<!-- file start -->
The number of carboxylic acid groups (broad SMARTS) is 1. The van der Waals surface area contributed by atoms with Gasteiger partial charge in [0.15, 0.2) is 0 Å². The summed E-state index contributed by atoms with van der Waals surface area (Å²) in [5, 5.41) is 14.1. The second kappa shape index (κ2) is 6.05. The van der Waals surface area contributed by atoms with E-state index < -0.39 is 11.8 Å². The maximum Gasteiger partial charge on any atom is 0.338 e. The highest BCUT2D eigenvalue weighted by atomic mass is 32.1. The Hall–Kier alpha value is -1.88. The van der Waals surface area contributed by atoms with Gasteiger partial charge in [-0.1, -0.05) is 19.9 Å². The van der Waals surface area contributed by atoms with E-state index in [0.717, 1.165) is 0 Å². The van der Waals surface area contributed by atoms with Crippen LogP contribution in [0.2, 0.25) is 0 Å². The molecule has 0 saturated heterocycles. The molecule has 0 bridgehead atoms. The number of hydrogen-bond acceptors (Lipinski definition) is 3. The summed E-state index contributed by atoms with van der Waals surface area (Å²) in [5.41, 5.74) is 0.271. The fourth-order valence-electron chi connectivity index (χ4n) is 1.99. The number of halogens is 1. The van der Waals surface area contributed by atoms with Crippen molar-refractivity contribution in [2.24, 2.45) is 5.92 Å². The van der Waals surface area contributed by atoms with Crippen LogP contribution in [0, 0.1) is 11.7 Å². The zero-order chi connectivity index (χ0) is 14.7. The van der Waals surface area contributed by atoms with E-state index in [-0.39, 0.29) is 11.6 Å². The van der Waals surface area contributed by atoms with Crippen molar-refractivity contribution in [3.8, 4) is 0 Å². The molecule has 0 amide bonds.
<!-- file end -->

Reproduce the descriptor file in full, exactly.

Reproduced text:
The number of carboxylic acid groups (broad SMARTS) is 1. The van der Waals surface area contributed by atoms with Gasteiger partial charge in [0.15, 0.2) is 0 Å². The summed E-state index contributed by atoms with van der Waals surface area (Å²) in [5, 5.41) is 14.1. The second kappa shape index (κ2) is 6.05. The van der Waals surface area contributed by atoms with E-state index < -0.39 is 11.8 Å². The maximum Gasteiger partial charge on any atom is 0.338 e. The highest BCUT2D eigenvalue weighted by atomic mass is 32.1. The Hall–Kier alpha value is -1.88. The van der Waals surface area contributed by atoms with Gasteiger partial charge in [-0.1, -0.05) is 19.9 Å². The van der Waals surface area contributed by atoms with E-state index in [0.717, 1.165) is 0 Å². The van der Waals surface area contributed by atoms with Crippen LogP contribution in [0.2, 0.25) is 0 Å². The molecule has 0 saturated heterocycles. The molecule has 0 bridgehead atoms. The number of hydrogen-bond acceptors (Lipinski definition) is 3. The summed E-state index contributed by atoms with van der Waals surface area (Å²) in [5.41, 5.74) is 0.271. The fourth-order valence-electron chi connectivity index (χ4n) is 1.99. The number of halogens is 1. The van der Waals surface area contributed by atoms with Crippen molar-refractivity contribution in [2.24, 2.45) is 5.92 Å². The van der Waals surface area contributed by atoms with Crippen LogP contribution in [0, 0.1) is 11.7 Å². The zero-order chi connectivity index (χ0) is 14.7. The van der Waals surface area contributed by atoms with E-state index in [-0.39, 0.29) is 11.6 Å². The van der Waals surface area contributed by atoms with Crippen molar-refractivity contribution in [3.8, 4) is 0 Å². The molecule has 0 amide bonds.